Sometimes we visit our granddad in Coober.
His dugout cave has a carpet-panelled basement where he keeps his collection of small opals and home brew kits. They are married together in an old apple crate, overrun by silverfish. He takes us on his knees and tells us about the first tree they made in Coober. ‘Metal, it is’, he slurs, ‘Where else can you find that?’




Elizabeth Welsh is an academic editor & writer, originally from New Zealand, currently living in London. She is rather consumed with short story writer, Katherine Mansfield and misses beach-living. She blogs here.

Read More

Samatar Elmi

Manuel Cortez and the Immortal Tree


“A tree that is left growing in its natural state is a crude thing”
Minamoto no Shitagō


There was nothing left for me

except to chase the ghosts of Cabral,

Columbus and de Gama

to the edge of the world

which is where I found them

with the rising sun.


At first I was amused

by these little trees,

kept by little people.


I never acquired my master’s taste for deadwood.

The grey ropes coiling and matting the trunk,

wide brooms and ball crowns,

his eye for grafting

a fragile species onto firmer roots.


I preferred the chokkan bonsai

the formal upright style. It reminded me

of Lisbon, before the earthquake,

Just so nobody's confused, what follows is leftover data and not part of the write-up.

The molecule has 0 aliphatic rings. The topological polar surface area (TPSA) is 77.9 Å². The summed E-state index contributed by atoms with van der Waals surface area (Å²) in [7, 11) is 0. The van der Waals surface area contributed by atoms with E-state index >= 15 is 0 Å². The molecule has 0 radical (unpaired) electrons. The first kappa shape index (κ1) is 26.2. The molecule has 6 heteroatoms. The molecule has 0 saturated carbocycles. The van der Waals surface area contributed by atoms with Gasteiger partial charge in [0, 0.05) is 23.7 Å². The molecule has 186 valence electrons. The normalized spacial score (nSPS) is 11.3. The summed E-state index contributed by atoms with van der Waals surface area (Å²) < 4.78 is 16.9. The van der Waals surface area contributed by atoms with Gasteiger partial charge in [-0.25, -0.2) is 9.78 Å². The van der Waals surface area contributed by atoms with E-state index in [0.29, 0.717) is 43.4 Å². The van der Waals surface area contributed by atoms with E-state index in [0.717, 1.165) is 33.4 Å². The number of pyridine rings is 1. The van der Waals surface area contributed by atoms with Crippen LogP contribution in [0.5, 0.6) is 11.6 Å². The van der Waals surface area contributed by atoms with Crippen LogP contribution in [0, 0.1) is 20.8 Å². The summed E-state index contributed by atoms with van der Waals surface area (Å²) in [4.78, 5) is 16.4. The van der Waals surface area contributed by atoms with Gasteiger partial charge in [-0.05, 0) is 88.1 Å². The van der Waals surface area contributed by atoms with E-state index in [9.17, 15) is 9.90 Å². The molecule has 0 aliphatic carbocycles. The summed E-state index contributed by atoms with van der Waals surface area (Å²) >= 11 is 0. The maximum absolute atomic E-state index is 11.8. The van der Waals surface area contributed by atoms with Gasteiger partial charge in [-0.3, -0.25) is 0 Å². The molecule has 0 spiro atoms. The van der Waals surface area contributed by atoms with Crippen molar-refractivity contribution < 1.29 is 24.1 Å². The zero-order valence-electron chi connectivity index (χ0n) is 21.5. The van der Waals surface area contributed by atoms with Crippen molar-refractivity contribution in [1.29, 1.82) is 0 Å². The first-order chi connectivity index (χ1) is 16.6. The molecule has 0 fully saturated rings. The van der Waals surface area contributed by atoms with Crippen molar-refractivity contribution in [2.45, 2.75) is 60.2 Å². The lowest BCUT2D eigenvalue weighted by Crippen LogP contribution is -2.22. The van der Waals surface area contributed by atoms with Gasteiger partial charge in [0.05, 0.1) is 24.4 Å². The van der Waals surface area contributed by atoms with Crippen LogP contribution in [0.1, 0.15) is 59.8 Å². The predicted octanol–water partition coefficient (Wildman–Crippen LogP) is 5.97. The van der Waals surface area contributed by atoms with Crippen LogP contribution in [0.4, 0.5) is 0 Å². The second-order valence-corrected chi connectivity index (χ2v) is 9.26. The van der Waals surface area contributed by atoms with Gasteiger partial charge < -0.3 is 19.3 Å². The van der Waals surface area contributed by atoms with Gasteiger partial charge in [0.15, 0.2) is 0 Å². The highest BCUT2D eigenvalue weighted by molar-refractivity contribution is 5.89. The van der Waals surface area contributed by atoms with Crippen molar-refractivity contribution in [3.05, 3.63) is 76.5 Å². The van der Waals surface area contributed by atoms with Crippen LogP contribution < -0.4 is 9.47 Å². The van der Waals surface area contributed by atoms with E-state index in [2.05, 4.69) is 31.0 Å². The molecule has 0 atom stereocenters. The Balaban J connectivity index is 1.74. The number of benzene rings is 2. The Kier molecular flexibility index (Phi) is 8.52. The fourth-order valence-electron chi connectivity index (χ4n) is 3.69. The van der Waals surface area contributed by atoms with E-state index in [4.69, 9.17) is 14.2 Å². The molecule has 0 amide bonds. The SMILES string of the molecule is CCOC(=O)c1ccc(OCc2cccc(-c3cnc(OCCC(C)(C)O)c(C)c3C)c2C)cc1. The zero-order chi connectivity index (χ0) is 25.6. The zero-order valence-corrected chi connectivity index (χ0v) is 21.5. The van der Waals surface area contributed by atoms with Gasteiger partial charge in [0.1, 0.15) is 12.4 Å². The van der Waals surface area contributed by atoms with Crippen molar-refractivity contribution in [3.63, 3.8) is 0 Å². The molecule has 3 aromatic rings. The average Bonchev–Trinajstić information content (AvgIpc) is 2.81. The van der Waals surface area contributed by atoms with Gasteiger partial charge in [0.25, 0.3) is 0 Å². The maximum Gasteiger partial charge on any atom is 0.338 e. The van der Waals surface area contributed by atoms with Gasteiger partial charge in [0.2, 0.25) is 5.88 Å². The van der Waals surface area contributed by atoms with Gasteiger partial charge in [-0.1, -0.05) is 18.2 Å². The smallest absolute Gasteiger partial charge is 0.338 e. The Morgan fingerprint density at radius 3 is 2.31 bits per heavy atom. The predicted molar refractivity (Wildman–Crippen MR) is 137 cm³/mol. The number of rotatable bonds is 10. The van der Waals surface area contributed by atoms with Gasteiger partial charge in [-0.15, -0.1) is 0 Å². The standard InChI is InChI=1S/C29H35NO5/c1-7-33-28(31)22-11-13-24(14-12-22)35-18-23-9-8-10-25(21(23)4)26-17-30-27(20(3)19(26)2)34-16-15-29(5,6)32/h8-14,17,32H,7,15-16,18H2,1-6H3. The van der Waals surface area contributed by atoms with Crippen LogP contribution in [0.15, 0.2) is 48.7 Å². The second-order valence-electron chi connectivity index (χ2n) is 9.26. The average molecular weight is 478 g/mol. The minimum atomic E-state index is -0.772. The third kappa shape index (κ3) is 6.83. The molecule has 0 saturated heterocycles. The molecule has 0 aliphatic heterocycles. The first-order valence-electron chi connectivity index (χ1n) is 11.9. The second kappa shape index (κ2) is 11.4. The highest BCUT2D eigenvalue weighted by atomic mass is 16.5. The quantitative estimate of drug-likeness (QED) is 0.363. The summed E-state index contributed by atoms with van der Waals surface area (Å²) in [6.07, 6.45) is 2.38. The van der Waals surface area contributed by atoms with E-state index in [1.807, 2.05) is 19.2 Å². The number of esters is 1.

and the lingering doubts.


No storm has ever harmed them

the nurserymen, trainingtheir bonsai into form

a forest of akadama bowls


I came to admire the bonsais’ talent

for twisting around guide wires,

into something designed,




And how a master exploits

the bonsai’s daily thirst for light

each lean preceded by a desire to lean.


The secret is letting them believe

they’re not dwarfs, rather

Men are giants.


The finest bonsai in Edo

were clipped from a sacred tree

found in the scarred earth

of a newly opened fault line.


A well-trained  bonsai outlives her master

but through careful trimming and pruning

he too will live forever.


Does this not show how far we’ve come?







Samatar Elmi is a poet and poetry editor for Helicon magazine. A mentee of Dorothea Smartt’s on the Young Inscribe programme, he has been published in the Young Inscribe Anthology, Scarf, Decanto, and Exiled Writers Ink. Samatar is a resident poet at Numbi and has performed for the Arvon foundation. Samatar also translates Somali poetry, focussing on the work of Osman Gabyaee.


Read More

Ruth Solomon


I knock on the iron door. My knuckle bounces off the cold surface sending the sound back into the cutting air. I wrap my coat sleeve around my knuckle and I bang it again, thud, thud, thud, trapping the sound at the point of contact, muffling it into place like squeezing a mouse against a wall not to kill it just to keep it there. The thud becomes a boom echoing inside.